March came and I hadn’t made any progress. I was stuck. I tried to think about starting on this great novella idea I had, but My Mother Jumping brooded in the corner of my garret. It began throwing little temper tantrums, it wanted my attention and I was completely out of ideas. I decided to take a trip, get out of town for a couple of days, to go to my favorite place on earth, my mother’s farm in South Carolina. There in the backwaters of the Wateree River I could contemplate my navel and sit up late listening to stories told by my mother and my stepfather. When I arrived my stepfather announced that my mother and I were going to spend a day in Charleston together, and he would stay behind, paint a new painting of a horse he had been thinking about and take care of the dogs and horses. He insisted that I must be bored when I come to the farm, that Charleston would be good for me and my mother. I tried to tell him that being bored at the farm is exactly why I like to go there, but he handed me twenty-five bucks to buy lunch for my mother in Charleston town, so I couldn’t refuse.
At this point I realized there was another hole in the book; my stepfather’s story. He and my mother met in Saratoga in 1970. He had been a stunt man in Hollywood and he had trained race horses from California to Mexico to New York. In some ways he has been in the shadows of my mother’s racing career from the very start, and I always assumed it was because she was the people person and he was the type who preferred the company of the horses. His ability with horses is magical, he knows all the old tricks to cure horses, he’s what they call in the business a Leg Man. My grandparents disagreed on my stepfather’s influence on my mother’s career. My grandfather honestly thought my mother was tangled up with a guy who was cantankerous and holding her back from the greater things in life. My grandmother adored my stepfather, maybe she just fell for his charm and handsome face. Whatever they felt, as a kid, I certainly never knew the real story.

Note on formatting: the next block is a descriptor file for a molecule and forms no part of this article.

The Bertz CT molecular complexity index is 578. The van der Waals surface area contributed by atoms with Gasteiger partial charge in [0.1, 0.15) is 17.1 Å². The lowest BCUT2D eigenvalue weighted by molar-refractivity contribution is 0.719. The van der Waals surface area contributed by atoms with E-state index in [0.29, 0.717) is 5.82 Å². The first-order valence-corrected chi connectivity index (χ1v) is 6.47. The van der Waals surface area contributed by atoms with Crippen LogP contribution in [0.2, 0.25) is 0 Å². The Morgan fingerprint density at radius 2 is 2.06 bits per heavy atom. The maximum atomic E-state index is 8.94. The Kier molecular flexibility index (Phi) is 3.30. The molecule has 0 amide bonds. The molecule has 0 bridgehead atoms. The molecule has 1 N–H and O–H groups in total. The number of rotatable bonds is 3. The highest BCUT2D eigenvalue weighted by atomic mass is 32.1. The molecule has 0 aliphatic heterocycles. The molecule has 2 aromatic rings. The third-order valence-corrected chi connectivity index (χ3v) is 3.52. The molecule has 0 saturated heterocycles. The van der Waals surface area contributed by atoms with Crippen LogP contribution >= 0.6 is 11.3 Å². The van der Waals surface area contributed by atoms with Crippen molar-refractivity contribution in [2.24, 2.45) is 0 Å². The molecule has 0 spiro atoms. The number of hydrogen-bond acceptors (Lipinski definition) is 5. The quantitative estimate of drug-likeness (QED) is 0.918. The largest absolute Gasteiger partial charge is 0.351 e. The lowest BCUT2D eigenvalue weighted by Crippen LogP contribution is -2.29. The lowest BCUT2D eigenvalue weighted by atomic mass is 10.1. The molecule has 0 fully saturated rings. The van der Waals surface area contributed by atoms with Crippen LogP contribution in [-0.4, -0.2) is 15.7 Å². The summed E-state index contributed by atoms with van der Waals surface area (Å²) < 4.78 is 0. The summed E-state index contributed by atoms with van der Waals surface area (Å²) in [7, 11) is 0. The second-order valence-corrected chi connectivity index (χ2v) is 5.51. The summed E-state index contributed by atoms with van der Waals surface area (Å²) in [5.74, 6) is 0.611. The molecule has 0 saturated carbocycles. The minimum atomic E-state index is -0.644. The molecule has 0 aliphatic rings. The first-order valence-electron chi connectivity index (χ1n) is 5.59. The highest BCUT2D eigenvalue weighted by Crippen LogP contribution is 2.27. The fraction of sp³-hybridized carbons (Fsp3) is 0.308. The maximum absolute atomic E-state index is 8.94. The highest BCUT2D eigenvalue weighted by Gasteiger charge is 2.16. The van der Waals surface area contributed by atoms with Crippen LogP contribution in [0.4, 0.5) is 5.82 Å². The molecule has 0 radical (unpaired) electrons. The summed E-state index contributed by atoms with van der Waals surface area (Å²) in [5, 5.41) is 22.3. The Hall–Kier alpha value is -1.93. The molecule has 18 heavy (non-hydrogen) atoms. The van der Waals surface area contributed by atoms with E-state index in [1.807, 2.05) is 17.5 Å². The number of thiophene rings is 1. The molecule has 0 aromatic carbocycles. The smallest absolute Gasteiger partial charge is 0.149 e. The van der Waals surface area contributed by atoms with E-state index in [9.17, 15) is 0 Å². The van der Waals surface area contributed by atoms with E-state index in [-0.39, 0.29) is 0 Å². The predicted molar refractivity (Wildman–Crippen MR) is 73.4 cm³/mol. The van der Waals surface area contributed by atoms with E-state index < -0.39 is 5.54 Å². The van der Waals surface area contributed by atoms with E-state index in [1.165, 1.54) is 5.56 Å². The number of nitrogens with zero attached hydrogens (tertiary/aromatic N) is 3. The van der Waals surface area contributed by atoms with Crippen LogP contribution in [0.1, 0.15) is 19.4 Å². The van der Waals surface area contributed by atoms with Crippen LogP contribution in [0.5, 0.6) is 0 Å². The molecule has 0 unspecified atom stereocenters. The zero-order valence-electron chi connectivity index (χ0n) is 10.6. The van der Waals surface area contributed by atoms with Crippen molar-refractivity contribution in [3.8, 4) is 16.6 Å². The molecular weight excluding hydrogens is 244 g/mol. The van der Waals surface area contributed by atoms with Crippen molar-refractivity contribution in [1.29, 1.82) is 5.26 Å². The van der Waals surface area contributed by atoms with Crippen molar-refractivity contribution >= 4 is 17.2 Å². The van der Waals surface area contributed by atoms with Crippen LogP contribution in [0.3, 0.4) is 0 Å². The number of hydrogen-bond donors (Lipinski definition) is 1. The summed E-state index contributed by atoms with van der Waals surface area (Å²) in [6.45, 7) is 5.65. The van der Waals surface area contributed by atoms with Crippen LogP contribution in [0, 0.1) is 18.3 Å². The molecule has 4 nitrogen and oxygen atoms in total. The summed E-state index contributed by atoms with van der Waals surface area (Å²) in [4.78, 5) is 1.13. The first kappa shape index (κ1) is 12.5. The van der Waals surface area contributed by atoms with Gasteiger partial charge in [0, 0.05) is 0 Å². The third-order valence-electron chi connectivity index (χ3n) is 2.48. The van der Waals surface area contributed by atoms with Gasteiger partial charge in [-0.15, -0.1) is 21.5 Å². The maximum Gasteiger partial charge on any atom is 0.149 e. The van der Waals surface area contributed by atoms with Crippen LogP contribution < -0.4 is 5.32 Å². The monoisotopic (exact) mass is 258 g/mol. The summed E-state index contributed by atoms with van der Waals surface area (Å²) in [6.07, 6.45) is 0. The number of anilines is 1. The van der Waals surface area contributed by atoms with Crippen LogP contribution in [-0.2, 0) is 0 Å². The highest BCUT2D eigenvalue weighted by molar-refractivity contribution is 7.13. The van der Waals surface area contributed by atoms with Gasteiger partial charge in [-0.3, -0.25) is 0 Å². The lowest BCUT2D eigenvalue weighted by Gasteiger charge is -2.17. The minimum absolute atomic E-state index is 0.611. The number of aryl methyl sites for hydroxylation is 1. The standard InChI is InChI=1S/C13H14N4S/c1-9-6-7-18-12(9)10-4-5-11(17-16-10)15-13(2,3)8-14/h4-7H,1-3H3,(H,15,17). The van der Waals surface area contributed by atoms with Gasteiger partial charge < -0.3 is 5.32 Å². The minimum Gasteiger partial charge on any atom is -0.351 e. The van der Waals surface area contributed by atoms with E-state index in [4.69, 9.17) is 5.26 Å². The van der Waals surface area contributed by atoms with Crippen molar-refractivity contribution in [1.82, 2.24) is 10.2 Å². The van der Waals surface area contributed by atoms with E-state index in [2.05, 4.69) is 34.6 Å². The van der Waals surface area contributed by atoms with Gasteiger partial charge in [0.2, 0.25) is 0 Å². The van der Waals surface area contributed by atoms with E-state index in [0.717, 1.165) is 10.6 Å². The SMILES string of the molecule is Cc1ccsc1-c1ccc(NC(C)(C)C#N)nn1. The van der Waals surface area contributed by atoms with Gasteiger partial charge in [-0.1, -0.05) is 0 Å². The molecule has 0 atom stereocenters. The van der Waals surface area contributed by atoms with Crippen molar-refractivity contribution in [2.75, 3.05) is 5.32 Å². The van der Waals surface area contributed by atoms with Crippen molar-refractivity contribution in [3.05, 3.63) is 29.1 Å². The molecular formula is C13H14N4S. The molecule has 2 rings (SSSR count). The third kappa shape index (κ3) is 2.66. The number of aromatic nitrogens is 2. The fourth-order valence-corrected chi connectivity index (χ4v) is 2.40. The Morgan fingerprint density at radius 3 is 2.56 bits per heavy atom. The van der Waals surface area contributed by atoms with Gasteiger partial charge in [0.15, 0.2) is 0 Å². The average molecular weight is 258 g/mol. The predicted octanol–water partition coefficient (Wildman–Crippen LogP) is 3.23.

Morning came and my mom and I dressed and piled in the car to head for Charleston. It would be a two-hour drive through the wilds of South Carolina. What would we talk about for two hours? We talked about the landscape in the beginning and then we talked about the paintings she was working on for the Horse Expo coming up in May, which led to us talking about an interview she did with a magazine back in the fall and how my stepfather was mad at her about it. He felt like she had left out his part of the story on the track, but she insisted the writer left it out. The door opened suddenly and I said to her, “That’s it, that’s what’s wrong with my book about you, I don’t know the part about Ed and well, really, it seems like there’s four years there that you just skip over.” I was grabbing for something I had never grabbed for before, I didn’t even know if there was something there, maybe the story really was just what I had, nothing more, that she went to the track, worked for Allen Jerkins, overcame the grooms not speaking to her because she was a woman, and bam, four years later she got her license, end of tale. The road opened up ahead of us, there were marshes and flat flat fields, South Carolina was giving us all she knew how to give of her rural views and then my mother began to tell me stories. These were not the stories of horse show people or the simple funny stories of the track, like the night Woody Stevens left his hat at her apartment after a party and when she returned it innocently to him the next day at the races, everyone got the wrong idea! No, the stories she began to tell me were of the Hard Times. How in '71 Ed was about to get a barn full of horses for Mrs. DuPont through his friend Garth who managed the DuPont’s horses on the farm in Delaware, but then Garth got sick and died and well the DuPonts sent the horses somewhere else. And then Ed got a barn full of horses from this rich South American owner and within a month he runs a horse to be third in the Illinois Derby and so they think they’ve got a shot at the Kentucky Derby and the South American owner dies and some lawyer comes and takes all the horses away to sell. The bad luck abounded. And then she tells me about the trainers she worked for and why she had to leave one of them, how she lost her nerve at one point and had to just leave all together to get it back, and the words are flying around the car and I’m without a pad and a pencil and I have to just listen and store it all in my head, because she was never going to be brave enough to tell me all this stuff again. And it was as though she finally thought I was old enough and trustworthy enough to hear it all, to hear what her life was like back then, on the track. And how bad some people were and how wonderful my stepfather was to be at her side the whole time - he watched over her, he protected her. I was sitting there in the car thinking, is this my mother telling me all this? Wow.